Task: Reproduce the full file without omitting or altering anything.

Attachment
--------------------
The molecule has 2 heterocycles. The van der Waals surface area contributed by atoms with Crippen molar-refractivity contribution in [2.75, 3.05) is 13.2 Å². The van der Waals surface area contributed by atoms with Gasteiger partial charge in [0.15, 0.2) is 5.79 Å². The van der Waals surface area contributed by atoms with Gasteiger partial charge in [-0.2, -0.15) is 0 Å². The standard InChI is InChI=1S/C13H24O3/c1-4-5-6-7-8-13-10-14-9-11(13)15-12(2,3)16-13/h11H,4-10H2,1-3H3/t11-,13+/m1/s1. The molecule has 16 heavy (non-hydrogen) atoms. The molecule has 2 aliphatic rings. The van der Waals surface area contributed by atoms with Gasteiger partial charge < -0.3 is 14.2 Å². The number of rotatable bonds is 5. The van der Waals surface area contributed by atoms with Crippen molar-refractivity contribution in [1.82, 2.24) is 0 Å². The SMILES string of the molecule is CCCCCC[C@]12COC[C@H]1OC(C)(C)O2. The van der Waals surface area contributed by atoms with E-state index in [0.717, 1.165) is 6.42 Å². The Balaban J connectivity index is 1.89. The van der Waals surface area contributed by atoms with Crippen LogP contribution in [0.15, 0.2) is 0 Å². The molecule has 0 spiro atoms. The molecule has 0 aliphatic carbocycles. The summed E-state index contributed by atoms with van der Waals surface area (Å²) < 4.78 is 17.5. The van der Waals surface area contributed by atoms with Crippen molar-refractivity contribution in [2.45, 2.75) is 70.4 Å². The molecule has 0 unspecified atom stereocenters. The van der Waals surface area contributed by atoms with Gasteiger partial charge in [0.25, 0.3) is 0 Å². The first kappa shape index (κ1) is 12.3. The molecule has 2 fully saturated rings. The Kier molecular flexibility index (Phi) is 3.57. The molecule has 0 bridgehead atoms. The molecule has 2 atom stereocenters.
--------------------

The molecule has 2 heterocycles. The van der Waals surface area contributed by atoms with Crippen molar-refractivity contribution in [2.75, 3.05) is 13.2 Å². The van der Waals surface area contributed by atoms with Gasteiger partial charge in [0.15, 0.2) is 5.79 Å². The van der Waals surface area contributed by atoms with Gasteiger partial charge in [-0.2, -0.15) is 0 Å². The standard InChI is InChI=1S/C13H24O3/c1-4-5-6-7-8-13-10-14-9-11(13)15-12(2,3)16-13/h11H,4-10H2,1-3H3/t11-,13+/m1/s1. The molecule has 16 heavy (non-hydrogen) atoms. The molecule has 2 aliphatic rings. The van der Waals surface area contributed by atoms with Gasteiger partial charge < -0.3 is 14.2 Å². The number of rotatable bonds is 5. The van der Waals surface area contributed by atoms with Crippen molar-refractivity contribution in [1.82, 2.24) is 0 Å². The SMILES string of the molecule is CCCCCC[C@]12COC[C@H]1OC(C)(C)O2. The van der Waals surface area contributed by atoms with E-state index in [0.717, 1.165) is 6.42 Å². The Balaban J connectivity index is 1.89. The van der Waals surface area contributed by atoms with Crippen LogP contribution in [0.15, 0.2) is 0 Å². The molecule has 0 spiro atoms. The molecule has 0 aliphatic carbocycles. The summed E-state index contributed by atoms with van der Waals surface area (Å²) < 4.78 is 17.5. The van der Waals surface area contributed by atoms with Crippen molar-refractivity contribution in [2.45, 2.75) is 70.4 Å². The molecule has 0 unspecified atom stereocenters. The van der Waals surface area contributed by atoms with Gasteiger partial charge in [0.25, 0.3) is 0 Å². The first kappa shape index (κ1) is 12.3. The molecule has 2 fully saturated rings. The Kier molecular flexibility index (Phi) is 3.57. The molecule has 0 bridgehead atoms. The molecule has 2 atom stereocenters.